Still need help deciding or have questions? Feel free to contact a librarian!

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Here are a few more stories you’ve shared with us about how the Library has affected you:

I am a life-long library goer, but it is only recently that I have really dug into the amazing resources available to me through my local library in Somerville. Six months ago, I started a blog about Somerville’s history. The library’s archive of Somerville Journal newspapers (going back to the late 1800s) has been invaluable and the librarians have been extremely helpful, showing me how to use the card catalog, microfilm reader and online databases. It’s also thanks to the Somerville Library’s genealogical resources that I have been able to learn more about my own family and find relatives I never knew existed.

And this one: brief, but music to our ears:

The library and librarians taught me the value of exploration, imagination, and self-education at a young age and sparked a love of reading I still carry to this day.

Would like to share your story (and qualify for a chance to win a $25 gift card)?  Email Glenn Ferdman, Director of Libraries, or click here to fill out a short online form. You can also fill out a paper form at any SPL location.

Thank you so much for sharing your stories, and for making our day once again.

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TuscanTunaSalad1Let’s face it. It’s too hot to cook. Too darn hot, as Cole Porter would say. Below are some links to recipes ideal for the hottest days of summer, most of which require little or no cooking:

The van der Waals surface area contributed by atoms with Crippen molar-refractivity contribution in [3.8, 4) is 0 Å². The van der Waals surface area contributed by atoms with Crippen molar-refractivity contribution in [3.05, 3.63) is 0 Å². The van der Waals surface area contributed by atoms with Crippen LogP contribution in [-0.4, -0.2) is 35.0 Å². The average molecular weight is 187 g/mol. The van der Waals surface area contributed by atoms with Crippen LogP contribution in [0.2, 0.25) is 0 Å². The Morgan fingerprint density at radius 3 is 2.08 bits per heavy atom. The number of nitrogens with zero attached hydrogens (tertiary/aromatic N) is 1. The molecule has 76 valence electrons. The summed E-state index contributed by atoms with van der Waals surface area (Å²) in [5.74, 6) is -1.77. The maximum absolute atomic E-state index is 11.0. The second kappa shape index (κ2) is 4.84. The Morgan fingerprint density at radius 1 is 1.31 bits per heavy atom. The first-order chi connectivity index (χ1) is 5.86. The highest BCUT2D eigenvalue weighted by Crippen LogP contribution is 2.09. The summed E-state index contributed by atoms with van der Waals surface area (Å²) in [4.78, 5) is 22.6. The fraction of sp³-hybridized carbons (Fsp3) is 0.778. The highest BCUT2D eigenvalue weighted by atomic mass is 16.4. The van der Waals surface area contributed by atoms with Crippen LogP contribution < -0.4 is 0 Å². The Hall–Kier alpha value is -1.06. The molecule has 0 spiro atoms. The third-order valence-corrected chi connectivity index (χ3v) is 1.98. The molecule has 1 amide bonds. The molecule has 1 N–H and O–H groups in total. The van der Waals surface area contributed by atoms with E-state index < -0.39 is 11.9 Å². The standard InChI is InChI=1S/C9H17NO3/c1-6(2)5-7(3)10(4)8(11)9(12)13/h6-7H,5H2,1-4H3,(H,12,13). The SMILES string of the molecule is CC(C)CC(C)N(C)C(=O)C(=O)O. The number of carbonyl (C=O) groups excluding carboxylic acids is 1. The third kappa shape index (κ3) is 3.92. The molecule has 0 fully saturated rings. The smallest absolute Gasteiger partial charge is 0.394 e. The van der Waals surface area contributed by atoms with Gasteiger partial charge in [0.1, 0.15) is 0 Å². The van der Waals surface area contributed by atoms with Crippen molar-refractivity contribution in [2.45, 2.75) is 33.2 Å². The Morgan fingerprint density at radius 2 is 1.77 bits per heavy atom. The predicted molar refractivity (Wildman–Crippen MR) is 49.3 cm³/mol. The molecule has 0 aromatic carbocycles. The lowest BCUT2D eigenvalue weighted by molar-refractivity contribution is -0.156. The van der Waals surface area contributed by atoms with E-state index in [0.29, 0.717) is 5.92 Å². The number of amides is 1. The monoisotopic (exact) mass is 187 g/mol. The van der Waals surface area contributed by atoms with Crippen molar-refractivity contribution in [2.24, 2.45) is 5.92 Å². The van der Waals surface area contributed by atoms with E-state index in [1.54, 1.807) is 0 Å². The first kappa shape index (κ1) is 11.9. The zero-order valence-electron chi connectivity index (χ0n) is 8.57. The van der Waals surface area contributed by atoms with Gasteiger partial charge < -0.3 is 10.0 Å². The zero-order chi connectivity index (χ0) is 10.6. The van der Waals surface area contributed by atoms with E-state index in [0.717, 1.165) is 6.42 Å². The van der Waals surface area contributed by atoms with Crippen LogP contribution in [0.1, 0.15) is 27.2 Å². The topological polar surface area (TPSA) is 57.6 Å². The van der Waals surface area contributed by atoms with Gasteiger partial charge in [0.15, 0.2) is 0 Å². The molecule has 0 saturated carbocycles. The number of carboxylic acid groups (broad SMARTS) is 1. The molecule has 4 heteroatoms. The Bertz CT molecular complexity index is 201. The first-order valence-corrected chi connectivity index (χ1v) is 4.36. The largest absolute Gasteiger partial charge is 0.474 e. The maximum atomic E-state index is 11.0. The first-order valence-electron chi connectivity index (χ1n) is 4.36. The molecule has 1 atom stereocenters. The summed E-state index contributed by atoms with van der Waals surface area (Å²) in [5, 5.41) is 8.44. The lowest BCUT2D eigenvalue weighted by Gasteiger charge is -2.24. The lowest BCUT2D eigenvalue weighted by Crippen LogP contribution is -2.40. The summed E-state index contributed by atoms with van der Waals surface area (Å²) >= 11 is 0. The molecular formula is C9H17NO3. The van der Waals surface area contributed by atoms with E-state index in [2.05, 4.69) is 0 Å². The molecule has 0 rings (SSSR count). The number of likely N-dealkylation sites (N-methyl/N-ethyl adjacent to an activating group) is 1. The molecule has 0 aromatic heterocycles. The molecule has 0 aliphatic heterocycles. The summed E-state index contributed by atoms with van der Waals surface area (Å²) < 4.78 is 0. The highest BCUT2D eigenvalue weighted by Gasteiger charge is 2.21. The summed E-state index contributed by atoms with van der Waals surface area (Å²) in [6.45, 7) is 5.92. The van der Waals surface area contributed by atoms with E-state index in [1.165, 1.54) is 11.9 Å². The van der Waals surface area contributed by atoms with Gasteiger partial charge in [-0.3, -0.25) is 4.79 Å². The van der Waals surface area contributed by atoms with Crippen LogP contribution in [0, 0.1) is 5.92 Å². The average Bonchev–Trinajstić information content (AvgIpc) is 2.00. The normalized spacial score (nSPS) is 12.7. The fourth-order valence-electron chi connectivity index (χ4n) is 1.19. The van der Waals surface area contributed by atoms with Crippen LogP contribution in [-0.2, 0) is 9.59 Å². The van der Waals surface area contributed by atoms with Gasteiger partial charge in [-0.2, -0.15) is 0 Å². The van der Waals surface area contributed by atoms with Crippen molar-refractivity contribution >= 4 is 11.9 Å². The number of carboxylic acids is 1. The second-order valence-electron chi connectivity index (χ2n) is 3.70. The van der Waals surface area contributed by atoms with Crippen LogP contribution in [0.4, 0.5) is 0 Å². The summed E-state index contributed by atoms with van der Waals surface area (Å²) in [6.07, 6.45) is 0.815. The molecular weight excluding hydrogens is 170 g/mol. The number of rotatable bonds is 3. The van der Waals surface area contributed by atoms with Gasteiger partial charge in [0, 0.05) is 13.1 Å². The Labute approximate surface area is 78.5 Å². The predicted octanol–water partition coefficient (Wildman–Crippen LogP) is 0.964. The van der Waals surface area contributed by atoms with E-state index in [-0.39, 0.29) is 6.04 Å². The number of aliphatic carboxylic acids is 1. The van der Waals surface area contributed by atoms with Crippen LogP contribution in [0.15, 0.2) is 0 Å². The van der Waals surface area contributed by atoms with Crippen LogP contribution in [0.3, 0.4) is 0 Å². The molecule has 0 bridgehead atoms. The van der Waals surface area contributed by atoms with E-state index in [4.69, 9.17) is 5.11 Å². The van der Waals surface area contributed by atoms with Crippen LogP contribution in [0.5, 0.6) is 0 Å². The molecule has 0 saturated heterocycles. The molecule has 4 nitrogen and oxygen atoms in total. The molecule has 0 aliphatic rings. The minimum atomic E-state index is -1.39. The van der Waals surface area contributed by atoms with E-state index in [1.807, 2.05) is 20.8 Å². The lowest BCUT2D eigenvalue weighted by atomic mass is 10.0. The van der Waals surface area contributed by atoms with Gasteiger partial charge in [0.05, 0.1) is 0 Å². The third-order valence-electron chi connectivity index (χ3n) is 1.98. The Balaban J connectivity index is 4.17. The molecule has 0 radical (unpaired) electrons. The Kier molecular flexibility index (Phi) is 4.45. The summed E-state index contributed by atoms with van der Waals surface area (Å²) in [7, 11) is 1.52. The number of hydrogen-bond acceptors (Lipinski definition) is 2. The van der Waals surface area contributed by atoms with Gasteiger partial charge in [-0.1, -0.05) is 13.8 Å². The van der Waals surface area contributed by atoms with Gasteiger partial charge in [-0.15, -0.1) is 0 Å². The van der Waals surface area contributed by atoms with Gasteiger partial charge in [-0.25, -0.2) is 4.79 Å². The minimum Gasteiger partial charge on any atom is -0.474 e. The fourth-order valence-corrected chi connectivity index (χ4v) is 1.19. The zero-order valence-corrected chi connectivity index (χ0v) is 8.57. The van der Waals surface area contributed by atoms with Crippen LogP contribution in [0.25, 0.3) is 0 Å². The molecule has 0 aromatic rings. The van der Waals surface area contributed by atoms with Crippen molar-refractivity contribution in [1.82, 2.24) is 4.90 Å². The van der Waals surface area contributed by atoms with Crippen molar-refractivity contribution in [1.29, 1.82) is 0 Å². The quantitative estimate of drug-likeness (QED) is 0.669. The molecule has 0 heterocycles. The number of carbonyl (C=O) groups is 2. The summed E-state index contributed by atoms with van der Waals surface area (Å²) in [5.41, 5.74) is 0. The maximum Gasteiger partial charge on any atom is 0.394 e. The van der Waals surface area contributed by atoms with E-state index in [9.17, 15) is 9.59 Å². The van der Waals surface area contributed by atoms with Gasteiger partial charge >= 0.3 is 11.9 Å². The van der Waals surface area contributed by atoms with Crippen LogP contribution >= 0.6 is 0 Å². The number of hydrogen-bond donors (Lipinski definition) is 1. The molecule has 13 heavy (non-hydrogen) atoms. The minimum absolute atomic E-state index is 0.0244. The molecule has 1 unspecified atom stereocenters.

Weeknight Summer Dinners from the Food Network.

Hot Weather Meal Ideas from the Good People at Pinterest.

Recipes for Hot Weather Eating from The Kitchn.

And my personal favorite, Mark Bittman’s Summer Express: 101 Simple Meals Ready in 10 Minutes or Less.

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As promised, here’s another tale of library love, recently submitted by a Somerville Library user.  We’ve been absolutely delighted by the stories you’ve been submitting and would love to hear more.  If  you would like to share your story (and qualify for a chance to win a $25 gift card) email Glenn Ferdman, Director of Libraries, or click here to fill out a short online form.  You can also fill out a paper form at any SPL location.  Thank you!

The public library has been a crucial part of my life for all of my 50 years. My library experience started when I was very young and my mother would take me and my sister to the children’s section of the JP library on a regular basis. I was thrilled to be able to pick out multiple books to take home – what a treat!

As I grew older I used the library (pre-internet) for school research projects and personal reading material. And now I use the Somerville library’s Minuteman online system to request books for my e-reader — how times have changed! I love the library and would not have had the life of reading adventures I’ve had without it.

Thank you to all the librarians out there – your work is so appreciated!